Posts Tagged 'RIsk'

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Surety and Technology: Cybersecurity Best Practices

“It won’t happen to us, and companies in our industry are not a hacker’s target.”  

That’s an outdated notion in an age when, according to security experts, 4,000 ransomware attacks take place per day. In 2017 alone, the costs to companies will exceed $5 billion, and that’s accounting for just one of many types of cybersecurity threats.   

Construction and surety companies can minimize the threat of cyber-attacks by implementing the following preventive measures. 

Responding to Hurricanes and Other Natural Disasters

Weather events are changing the construction landscape, giving new vigor to the force majeure clause and requiring new approaches to project completion. Most recently, Hurricanes Harvey, Irma and Maria—and the wildfires in California and Montana—have highlighted the need to focus on best practices for responding to such events. Contractors and subcontractors can take steps to minimize out-of-pocket costs related to damage and recovery efforts and maximize their ability to transfer to others risks of force majeure events.

Repairing Flood-damaged Floors

Businesses that fall victim to floodwaters will face a long list of challenges that need to be carefully approached in order to get the site back on its feet as quickly and effectively as possible.

One area of the building that will be particularly at risk, but that might not be immediately apparent as a cause for concern, is the floor finish. The floor is a crucial area for any business: It’s part of the visual image for commercial companies and it’s the solid foundation for the intensive work in an industrial facility.

What Contractors Should Consider Before Taking on Hurricane Rebuilding Projects

This fall presented the most devastating hurricane season in recent memory, with four storms registering as a Category 3 or higher. After the fact, the rebuilding process presents unique challenges, particularly for those doing the actual reconstruction and restoration work.

Stay Compliant With the Updated NPDES Permit

During the past decade, lawsuits arising from violations of federal and state environmental regulations have made environmental compliance a critical topic. In particular, the National Pollutant Discharge Elimination System (NPDES) Construction General Permit covering stormwater discharges from construction activities has been a major issue for the construction industry.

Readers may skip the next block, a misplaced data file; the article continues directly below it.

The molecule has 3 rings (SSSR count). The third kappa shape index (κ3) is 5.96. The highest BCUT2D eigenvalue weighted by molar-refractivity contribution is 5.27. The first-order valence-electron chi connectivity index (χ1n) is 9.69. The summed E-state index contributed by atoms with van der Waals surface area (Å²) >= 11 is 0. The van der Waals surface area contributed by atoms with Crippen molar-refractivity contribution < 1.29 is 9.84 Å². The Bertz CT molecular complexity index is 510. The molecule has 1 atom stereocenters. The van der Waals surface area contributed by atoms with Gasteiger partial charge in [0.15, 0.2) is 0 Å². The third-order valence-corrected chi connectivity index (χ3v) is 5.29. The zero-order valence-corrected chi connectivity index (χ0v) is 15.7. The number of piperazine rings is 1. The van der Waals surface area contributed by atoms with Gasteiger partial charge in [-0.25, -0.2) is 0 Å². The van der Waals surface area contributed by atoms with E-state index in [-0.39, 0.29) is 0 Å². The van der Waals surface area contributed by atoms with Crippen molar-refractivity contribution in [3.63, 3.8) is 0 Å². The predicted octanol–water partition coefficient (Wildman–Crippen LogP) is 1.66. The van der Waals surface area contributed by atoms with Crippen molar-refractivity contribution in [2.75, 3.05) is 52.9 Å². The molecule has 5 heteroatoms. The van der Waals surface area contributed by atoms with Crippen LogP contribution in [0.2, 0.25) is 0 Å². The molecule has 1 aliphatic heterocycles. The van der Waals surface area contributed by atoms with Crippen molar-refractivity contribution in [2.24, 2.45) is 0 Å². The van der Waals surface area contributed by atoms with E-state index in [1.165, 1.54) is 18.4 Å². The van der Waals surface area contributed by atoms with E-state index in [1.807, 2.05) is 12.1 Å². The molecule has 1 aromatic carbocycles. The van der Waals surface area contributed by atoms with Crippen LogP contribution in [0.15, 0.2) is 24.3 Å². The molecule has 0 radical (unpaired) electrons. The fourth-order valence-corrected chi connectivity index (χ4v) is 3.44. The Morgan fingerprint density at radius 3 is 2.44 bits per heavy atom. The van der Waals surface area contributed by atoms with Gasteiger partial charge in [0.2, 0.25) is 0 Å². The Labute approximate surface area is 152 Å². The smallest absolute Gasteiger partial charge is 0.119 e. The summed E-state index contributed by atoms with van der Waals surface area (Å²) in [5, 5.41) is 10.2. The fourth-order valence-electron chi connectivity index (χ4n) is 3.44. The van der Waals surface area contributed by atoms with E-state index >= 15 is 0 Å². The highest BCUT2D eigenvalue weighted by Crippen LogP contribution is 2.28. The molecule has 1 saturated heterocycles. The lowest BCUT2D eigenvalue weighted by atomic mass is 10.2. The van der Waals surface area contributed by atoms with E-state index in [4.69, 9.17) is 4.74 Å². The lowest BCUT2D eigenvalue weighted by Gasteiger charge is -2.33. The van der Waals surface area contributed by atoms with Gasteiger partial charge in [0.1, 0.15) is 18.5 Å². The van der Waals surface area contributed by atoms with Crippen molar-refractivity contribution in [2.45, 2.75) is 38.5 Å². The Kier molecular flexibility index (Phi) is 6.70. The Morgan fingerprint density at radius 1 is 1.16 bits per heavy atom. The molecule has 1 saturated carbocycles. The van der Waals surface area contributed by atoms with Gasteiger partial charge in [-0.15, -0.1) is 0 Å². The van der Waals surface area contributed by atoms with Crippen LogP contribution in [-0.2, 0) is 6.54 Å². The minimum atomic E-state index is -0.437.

An Inside Job: Use Indoor Construction Cameras to Monitor Workflow and Safety

Indoor construction cameras can give project managers the ability to remotely monitor interior construction on multiple jobsites. They can provide the immediate benefit of helping managers discover chokepoints in the workflow and where improvements can be made in safety and security. 

Three Contract Options for Differing Site Conditions

The only limit the parties have in drafting a site conditions provision contract is their own creativity in crafting a site conditions business deal. 

Negligence Claim Proves Designers Can Be Held Directly Liable to Subcontractors

Is it reasonable for a subcontractor bidding on a design-build project to assume that the designer has followed the owner’s requirements in preparing the preliminary design documents? The answer is yes, according to a recent ruling by the U.S. Court of Appeals for the 11th Circuit, which affirmed a jury verdict from the District Court. The ruling was in favor of two paving subcontractors against the project engineer, Jacobs Engineering Group, Inc. 

Negotiating a Contract: Clauses, Changes and Delays

Beginning with a sound construction contract can have a significant impact on a firm’s profit, loss, reputation and overall ability to manage a project. 

Risk shifting is the contracting norm, and attorneys across the country scrutinize contract clauses when deciding which client will prevail. In the sterile vacuum of negotiation, the owner and contractor presumably reached an understanding of the meaning of the contract terms. However, once a dispute arises that impacts costs or project milestones, the meeting of the minds becomes cloudy. 

There Is Pervasive Non-compliance With the IBC for Fire-rated HVAC Assemblies

A recent multi-state market analysis has revealed that industry standard horizontal HVAC fire-rated duct assemblies are not in compliance with requirements of the International Building Code (IBC).  

Widely used in multi-story and commercial structures of all types, horizontal HVAC fire-rated duct assemblies serve a basic purpose: to manage hot gases for a period of time during a fire so occupants and first responders are safe. Specifically, these fire-rated duct systems must be rated for two hours or more. 

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